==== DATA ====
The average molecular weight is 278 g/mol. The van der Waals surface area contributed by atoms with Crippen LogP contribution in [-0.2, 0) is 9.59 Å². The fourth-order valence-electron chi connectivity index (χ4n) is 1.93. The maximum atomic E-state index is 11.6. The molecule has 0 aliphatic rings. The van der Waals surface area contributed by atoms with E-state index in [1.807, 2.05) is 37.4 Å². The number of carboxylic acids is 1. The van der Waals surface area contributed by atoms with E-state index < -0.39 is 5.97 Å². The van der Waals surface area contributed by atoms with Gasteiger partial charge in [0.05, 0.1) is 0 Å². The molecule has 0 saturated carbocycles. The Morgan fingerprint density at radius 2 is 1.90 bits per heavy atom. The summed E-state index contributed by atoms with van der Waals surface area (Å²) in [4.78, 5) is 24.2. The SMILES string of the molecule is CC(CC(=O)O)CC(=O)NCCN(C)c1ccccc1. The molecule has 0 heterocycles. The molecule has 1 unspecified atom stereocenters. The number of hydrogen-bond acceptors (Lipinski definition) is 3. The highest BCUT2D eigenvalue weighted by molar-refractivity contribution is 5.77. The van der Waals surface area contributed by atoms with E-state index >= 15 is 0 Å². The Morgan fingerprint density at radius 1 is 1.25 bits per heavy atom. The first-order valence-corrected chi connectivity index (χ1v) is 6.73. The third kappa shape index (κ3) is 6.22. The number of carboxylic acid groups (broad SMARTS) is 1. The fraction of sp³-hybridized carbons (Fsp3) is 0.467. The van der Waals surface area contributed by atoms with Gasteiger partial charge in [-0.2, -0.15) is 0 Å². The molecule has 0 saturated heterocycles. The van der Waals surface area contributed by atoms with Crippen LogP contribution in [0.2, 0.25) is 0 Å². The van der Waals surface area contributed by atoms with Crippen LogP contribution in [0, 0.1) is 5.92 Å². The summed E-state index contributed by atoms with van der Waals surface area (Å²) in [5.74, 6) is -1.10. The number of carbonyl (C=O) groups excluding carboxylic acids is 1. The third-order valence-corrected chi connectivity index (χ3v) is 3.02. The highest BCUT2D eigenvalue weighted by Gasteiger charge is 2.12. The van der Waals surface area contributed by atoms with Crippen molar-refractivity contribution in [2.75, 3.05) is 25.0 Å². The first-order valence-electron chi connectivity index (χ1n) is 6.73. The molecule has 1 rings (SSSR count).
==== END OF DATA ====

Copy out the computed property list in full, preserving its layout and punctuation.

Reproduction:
The average molecular weight is 278 g/mol. The van der Waals surface area contributed by atoms with Crippen LogP contribution in [-0.2, 0) is 9.59 Å². The fourth-order valence-electron chi connectivity index (χ4n) is 1.93. The maximum atomic E-state index is 11.6. The molecule has 0 aliphatic rings. The van der Waals surface area contributed by atoms with E-state index in [1.807, 2.05) is 37.4 Å². The number of carboxylic acids is 1. The van der Waals surface area contributed by atoms with E-state index < -0.39 is 5.97 Å². The van der Waals surface area contributed by atoms with Gasteiger partial charge in [0.05, 0.1) is 0 Å². The molecule has 0 saturated carbocycles. The Morgan fingerprint density at radius 2 is 1.90 bits per heavy atom. The summed E-state index contributed by atoms with van der Waals surface area (Å²) in [4.78, 5) is 24.2. The SMILES string of the molecule is CC(CC(=O)O)CC(=O)NCCN(C)c1ccccc1. The molecule has 0 heterocycles. The molecule has 1 unspecified atom stereocenters. The number of hydrogen-bond acceptors (Lipinski definition) is 3. The highest BCUT2D eigenvalue weighted by molar-refractivity contribution is 5.77. The van der Waals surface area contributed by atoms with E-state index >= 15 is 0 Å². The Morgan fingerprint density at radius 1 is 1.25 bits per heavy atom. The first-order valence-corrected chi connectivity index (χ1v) is 6.73. The third kappa shape index (κ3) is 6.22. The number of carboxylic acid groups (broad SMARTS) is 1. The fraction of sp³-hybridized carbons (Fsp3) is 0.467. The van der Waals surface area contributed by atoms with Gasteiger partial charge in [-0.2, -0.15) is 0 Å². The molecule has 0 saturated heterocycles. The van der Waals surface area contributed by atoms with Crippen LogP contribution in [0.2, 0.25) is 0 Å². The van der Waals surface area contributed by atoms with Crippen LogP contribution in [0, 0.1) is 5.92 Å². The summed E-state index contributed by atoms with van der Waals surface area (Å²) in [5.74, 6) is -1.10. The number of carbonyl (C=O) groups excluding carboxylic acids is 1. The third-order valence-corrected chi connectivity index (χ3v) is 3.02. The highest BCUT2D eigenvalue weighted by Gasteiger charge is 2.12. The van der Waals surface area contributed by atoms with Crippen molar-refractivity contribution in [2.75, 3.05) is 25.0 Å². The first-order valence-electron chi connectivity index (χ1n) is 6.73. The molecule has 1 rings (SSSR count).